Micron CEO says working around supply of gases from Ukraine

Micron CEO Sanjay Mehrotra speaking with Bloomberg's Caroline Hyde during a TV interview. PHOTO: MICRON TECHNOLOGY/FACEBOOK

SAN FRANCISCO (BLOOMBERG) - Micron Technology, the biggest maker of computer memory chips in the United States, said the growing crisis in Ukraine highlights the complexity and vulnerability of the semiconductor supply chain. Some of the gases used in the production of chips comes from the country which the US says Russia is invading.

"For Micron, we have a small part of our noble gases coming from Ukraine and, of course, we carry large inventory but more importantly have multiple sources of supply," chief executive Sanjay Mehrotra said in a Bloomberg Television interview, referring to a group of non-reactive gases such as neon.

"While we continue to monitor the situation carefully and certainly hope the situation will deescalate, we believe, based on current analysis, that our supply chain of noble gases is in reasonable shape."

Shortages of the electronic components, caused by a surge in demand and limited increases in production, have made the semiconductor industry particularly vulnerable to shifts in geopolitics.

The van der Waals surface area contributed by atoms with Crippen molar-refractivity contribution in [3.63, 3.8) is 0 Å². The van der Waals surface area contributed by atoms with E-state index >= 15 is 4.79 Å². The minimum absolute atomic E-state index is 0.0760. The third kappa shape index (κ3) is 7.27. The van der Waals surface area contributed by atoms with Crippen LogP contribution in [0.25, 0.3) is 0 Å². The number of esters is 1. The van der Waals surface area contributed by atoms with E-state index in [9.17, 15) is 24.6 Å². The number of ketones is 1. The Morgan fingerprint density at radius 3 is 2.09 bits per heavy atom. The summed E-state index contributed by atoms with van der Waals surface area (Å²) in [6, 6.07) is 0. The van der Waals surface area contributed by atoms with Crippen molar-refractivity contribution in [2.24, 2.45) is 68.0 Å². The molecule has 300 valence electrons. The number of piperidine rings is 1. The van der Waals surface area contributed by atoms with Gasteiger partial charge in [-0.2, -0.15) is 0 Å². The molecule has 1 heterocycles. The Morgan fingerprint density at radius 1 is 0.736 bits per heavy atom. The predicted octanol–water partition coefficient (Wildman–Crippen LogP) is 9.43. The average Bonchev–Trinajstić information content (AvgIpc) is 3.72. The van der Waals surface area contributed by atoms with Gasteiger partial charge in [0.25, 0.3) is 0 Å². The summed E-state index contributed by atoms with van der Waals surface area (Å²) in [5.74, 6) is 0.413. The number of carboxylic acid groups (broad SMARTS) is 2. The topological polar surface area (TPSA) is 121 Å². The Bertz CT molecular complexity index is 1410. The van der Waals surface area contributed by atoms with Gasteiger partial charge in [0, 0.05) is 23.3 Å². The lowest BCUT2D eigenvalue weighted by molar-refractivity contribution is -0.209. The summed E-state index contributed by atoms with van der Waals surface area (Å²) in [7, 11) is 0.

The coronavirus pandemic and a series of man-made and natural accidents have also highlighted the fragility of a supply chain that spans the globe. Manufacturing a semiconductor, something that takes between three to four months from start to finish, is a complex photolithographic process that requires many steps to build the tiny circuits on sheets of silicon. It is dependent on the supply of rare chemicals.

And, even when manufacturing is complete, chips are often moved to other parts of the world to be packaged, tested and installed in the devices that depend on them. Mr Mehrotra said that current shortages, which have reduced shipments of everything from home appliances to phones to cars, are improving in some respects but have not made hoped-for progress in others.

Shipments of phones and computers, the two biggest product categories that use Micron's memory chips, have been held back by shortages of basic analog chips. That in turn has led PC makers to pare orders to companies such as Micron.

"We are coming into the year certainly expecting the supply chain shortages to improve for the non-memory components we procure from other suppliers," Mr Mehrotra said. The rate of improvement for the shortages "is behind what we were hoping for".

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